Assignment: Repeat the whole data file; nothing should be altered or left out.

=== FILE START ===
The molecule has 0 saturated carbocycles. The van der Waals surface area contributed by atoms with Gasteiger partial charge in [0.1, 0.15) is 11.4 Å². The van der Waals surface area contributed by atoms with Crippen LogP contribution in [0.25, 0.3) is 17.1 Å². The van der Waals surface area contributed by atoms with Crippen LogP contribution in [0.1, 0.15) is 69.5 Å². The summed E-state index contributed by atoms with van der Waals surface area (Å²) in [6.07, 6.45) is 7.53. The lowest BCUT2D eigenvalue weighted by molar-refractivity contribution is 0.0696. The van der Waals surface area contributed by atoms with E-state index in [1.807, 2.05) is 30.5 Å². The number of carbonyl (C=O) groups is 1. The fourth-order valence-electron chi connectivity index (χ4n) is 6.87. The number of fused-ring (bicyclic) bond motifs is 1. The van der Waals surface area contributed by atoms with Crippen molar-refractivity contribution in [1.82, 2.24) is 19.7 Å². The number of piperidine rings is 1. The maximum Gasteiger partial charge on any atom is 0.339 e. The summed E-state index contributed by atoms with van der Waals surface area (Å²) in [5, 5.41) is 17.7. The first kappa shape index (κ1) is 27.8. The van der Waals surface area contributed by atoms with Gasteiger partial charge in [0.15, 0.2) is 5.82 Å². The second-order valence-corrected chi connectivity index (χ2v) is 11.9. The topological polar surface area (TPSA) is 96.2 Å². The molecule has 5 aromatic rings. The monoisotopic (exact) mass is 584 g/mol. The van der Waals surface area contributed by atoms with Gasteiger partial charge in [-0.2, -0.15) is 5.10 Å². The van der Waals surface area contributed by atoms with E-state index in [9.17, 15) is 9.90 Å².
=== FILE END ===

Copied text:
The molecule has 0 saturated carbocycles. The van der Waals surface area contributed by atoms with Gasteiger partial charge in [0.1, 0.15) is 11.4 Å². The van der Waals surface area contributed by atoms with Crippen LogP contribution in [0.25, 0.3) is 17.1 Å². The van der Waals surface area contributed by atoms with Crippen LogP contribution in [0.1, 0.15) is 69.5 Å². The summed E-state index contributed by atoms with van der Waals surface area (Å²) in [6.07, 6.45) is 7.53. The lowest BCUT2D eigenvalue weighted by molar-refractivity contribution is 0.0696. The van der Waals surface area contributed by atoms with E-state index in [1.807, 2.05) is 30.5 Å². The number of carbonyl (C=O) groups is 1. The fourth-order valence-electron chi connectivity index (χ4n) is 6.87. The number of fused-ring (bicyclic) bond motifs is 1. The van der Waals surface area contributed by atoms with Crippen molar-refractivity contribution in [1.82, 2.24) is 19.7 Å². The number of piperidine rings is 1. The maximum Gasteiger partial charge on any atom is 0.339 e. The summed E-state index contributed by atoms with van der Waals surface area (Å²) in [5, 5.41) is 17.7. The first kappa shape index (κ1) is 27.8. The van der Waals surface area contributed by atoms with Gasteiger partial charge in [0.15, 0.2) is 5.82 Å². The second-order valence-corrected chi connectivity index (χ2v) is 11.9. The topological polar surface area (TPSA) is 96.2 Å². The molecule has 5 aromatic rings. The monoisotopic (exact) mass is 584 g/mol. The van der Waals surface area contributed by atoms with Gasteiger partial charge in [-0.2, -0.15) is 5.10 Å². The van der Waals surface area contributed by atoms with E-state index in [9.17, 15) is 9.90 Å².